The spectrum of reasons for building a narrow house is pretty wide.
Some of the world's skinniest homes went up out of spite, like a 7-foot-wide house in Virginia built by a 17th century homeowner who wanted to keep his neighbors from using the alley near his property. Others, like London's "Gap House," were built by curious architects who wanted to take on a challenging space. Then there's Keret House in Warsaw, Poland, which was constructed as a sober reminder of the tragedies that took place there during World War II and a symbol of how the area has moved forward.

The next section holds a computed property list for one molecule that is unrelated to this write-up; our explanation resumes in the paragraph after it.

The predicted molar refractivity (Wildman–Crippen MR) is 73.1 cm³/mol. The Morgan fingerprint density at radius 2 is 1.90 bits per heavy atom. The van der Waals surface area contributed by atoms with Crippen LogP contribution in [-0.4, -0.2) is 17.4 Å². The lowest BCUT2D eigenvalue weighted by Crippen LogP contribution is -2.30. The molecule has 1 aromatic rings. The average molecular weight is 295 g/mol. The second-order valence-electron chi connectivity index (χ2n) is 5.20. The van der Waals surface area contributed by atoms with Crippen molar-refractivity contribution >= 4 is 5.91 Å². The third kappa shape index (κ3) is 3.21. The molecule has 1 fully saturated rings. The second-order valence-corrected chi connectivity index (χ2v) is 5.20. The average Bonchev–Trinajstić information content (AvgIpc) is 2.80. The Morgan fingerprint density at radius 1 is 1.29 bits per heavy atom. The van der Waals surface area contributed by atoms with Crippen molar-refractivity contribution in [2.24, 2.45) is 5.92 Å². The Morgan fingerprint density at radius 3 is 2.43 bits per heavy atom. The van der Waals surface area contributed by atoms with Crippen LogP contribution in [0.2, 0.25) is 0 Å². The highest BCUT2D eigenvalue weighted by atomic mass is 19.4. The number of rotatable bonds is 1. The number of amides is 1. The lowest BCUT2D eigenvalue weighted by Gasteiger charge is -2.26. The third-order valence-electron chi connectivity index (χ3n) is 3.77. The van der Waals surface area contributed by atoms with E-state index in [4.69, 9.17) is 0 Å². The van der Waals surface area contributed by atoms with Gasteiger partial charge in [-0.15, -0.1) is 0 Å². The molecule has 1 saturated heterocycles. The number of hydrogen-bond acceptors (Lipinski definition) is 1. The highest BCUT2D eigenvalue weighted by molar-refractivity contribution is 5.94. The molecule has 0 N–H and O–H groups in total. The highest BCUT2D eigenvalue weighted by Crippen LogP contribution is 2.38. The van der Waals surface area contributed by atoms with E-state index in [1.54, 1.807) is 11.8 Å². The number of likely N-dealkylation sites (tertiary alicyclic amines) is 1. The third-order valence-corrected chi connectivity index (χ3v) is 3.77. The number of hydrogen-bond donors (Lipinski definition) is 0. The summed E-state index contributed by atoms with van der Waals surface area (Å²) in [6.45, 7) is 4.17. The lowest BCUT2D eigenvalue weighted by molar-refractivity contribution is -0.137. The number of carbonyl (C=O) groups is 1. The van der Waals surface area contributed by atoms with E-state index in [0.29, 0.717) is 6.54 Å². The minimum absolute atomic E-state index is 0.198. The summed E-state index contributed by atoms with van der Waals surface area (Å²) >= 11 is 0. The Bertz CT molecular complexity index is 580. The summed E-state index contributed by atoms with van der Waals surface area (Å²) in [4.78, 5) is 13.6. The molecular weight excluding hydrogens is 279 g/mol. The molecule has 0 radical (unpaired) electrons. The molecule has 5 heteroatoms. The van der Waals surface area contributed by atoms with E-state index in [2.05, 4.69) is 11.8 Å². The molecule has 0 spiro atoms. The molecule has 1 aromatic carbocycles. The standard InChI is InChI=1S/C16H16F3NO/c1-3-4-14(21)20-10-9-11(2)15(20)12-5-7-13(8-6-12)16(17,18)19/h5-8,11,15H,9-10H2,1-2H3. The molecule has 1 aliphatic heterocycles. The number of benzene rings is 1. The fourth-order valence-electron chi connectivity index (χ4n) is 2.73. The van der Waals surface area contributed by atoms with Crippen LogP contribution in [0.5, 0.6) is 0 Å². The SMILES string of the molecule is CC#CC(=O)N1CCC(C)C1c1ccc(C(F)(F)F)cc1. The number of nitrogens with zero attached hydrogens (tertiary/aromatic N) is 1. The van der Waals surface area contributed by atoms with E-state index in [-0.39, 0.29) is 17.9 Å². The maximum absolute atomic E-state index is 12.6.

Regardless of why a thin home was constructed, its inhabitants are forced to invent creative strategies for accomplishing day-to-day tasks -- and avoiding claustrophobia. John West, who lives in the skinniest home in Washington, D.C., cultivates extended outdoor spaces. George Gund IV, who lives in New York's narrowest abode, uses existing architectural quirks (like a trapdoor leading to the basement) to make life a little easier.
Here are nine homes that challenge how much space people really need to live.